Ergos: A New Energy Currency
Gökçe Günel, Columbia University
ABSTRACT — In 2006, Abu Dhabi launched an ambitious project to construct world’s first “zero-carbon” city: Masdar City. Soon after, Masdar Institute, a renewable energy and clean technology research center founded in collaboration with Massachusetts Institute of Technology, opened its doors to an international group of faculty and students. Located at the heart of the Masdar City construction site, the Institute was responsible for experimenting with new energy infrastructures. In this article, I contend with the novel instance of Masdar City trying to invent “ergos,” a new currency based on energy unit expenditure. Bringing together literature on science and technology studies and economic anthropology, I explore the paradoxes that emerge during the project, and map out the stakes of this currency proposal for the actors involved. Consequently, I show how “ergos” provides us with a unique instance of “energopolitics” wherein the disciplinary and biopolitical qualities of power merge together to control both individuals and populations, resulting in a “disciplinary biopolitics” for the eco-city. I suggest that a commitment to fixing the everyday failures of the emergent technological infrastructures (as well as a reverence for an abstract higher good) eventually emerge as the endpoints of the ergos project. In this way, I provide a refreshing look on planned cities, energy infrastructures, and currency debates. [Keywords: Energy, climate change, the Arabian Gulf, technological imaginaries, urban design, eco-city, value, alternative currencies]
Anthropocenic Ecoauthority: The Winds of Oaxaca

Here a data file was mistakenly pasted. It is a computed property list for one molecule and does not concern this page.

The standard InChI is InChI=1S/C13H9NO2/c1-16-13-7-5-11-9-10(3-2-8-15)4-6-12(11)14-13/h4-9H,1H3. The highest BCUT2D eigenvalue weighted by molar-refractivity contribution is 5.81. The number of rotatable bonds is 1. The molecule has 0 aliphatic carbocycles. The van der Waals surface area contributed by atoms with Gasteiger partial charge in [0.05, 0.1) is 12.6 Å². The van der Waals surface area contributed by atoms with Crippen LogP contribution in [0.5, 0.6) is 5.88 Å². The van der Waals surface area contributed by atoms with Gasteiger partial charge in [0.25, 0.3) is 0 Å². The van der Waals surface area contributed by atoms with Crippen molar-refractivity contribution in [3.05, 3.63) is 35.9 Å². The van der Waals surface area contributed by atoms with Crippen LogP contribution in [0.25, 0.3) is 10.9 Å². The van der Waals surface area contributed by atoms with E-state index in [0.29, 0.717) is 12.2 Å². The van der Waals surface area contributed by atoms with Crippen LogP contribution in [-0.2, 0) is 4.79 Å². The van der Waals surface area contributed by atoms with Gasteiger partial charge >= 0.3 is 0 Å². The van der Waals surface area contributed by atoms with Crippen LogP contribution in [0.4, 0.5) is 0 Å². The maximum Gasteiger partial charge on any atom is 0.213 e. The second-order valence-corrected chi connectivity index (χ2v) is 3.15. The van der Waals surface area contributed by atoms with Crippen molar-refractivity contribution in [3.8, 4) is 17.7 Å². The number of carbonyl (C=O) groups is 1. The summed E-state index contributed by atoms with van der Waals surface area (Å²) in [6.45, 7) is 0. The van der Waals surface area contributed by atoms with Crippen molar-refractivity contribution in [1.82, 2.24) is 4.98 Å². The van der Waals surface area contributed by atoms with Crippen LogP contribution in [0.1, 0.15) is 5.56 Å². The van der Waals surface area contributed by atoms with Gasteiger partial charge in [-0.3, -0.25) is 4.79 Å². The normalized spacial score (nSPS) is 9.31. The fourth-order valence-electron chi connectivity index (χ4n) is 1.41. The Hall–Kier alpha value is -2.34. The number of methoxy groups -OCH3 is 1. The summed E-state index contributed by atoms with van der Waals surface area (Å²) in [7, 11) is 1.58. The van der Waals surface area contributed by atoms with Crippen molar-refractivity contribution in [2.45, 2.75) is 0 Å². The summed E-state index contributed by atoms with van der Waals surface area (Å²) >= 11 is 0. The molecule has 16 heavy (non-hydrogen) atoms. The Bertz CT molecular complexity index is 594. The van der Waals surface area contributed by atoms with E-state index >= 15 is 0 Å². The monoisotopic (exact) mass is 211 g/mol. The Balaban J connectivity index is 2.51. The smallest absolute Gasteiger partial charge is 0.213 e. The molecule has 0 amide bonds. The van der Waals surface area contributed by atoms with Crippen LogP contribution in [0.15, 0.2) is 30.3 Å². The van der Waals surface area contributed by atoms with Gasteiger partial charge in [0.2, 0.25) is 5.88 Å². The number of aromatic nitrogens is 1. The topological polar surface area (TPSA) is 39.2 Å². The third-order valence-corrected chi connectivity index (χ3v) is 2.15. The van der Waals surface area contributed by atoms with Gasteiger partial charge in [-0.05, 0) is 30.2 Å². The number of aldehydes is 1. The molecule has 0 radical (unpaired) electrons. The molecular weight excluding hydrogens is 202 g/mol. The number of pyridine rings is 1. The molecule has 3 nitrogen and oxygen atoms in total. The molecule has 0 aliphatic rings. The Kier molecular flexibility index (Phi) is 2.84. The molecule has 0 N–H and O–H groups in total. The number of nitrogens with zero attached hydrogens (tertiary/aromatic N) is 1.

Cymene Howe, Rice University
ABSTRACT — This article considers the development of wind parks across the Isthmus of Tehuantepec (Oaxaca, Mexico) and, in turn, how a politics of resistance and local perceptions of environmental peril have challenged energy transitions. In the fraught debates surrounding the massive Mareña Renovables wind park, dramatic distinctions have emerged between local perceptions of ecological conditions and forms of environmental knowledge calibrated to global climate remediation. These divergences, the article argues, indicate distinct ways of imagining and articulating “anthropocenic ecoauthority”—a series of experiential, scientific, and managerial truth-claims regarding ecological knowledge and future forecasting in an era of global anthropogenic change. Whether enunciated by resident communities, state officials, corporate representatives, or environmental experts, ecoauthority gains its particular traction by asserting ethical claims on behalf of, and in regards to, the anthropogenically altered future of the biosphere, human and nonhuman. The article concludes with a discussion of how biopolitical and ecoauthoritative positions coincide, suggesting that although the original sites of biopolitical intervention have been population and the human species, the energic, atmospheric, aquaspheric, and lithospheric shifts that have been dubbed the Anthropocene demand that we account for life in its local dimensions as well as on the scale of the greater planetary bios. [Keywords: Ecoauthority, renewable energy, climate change, social movements, Mexico]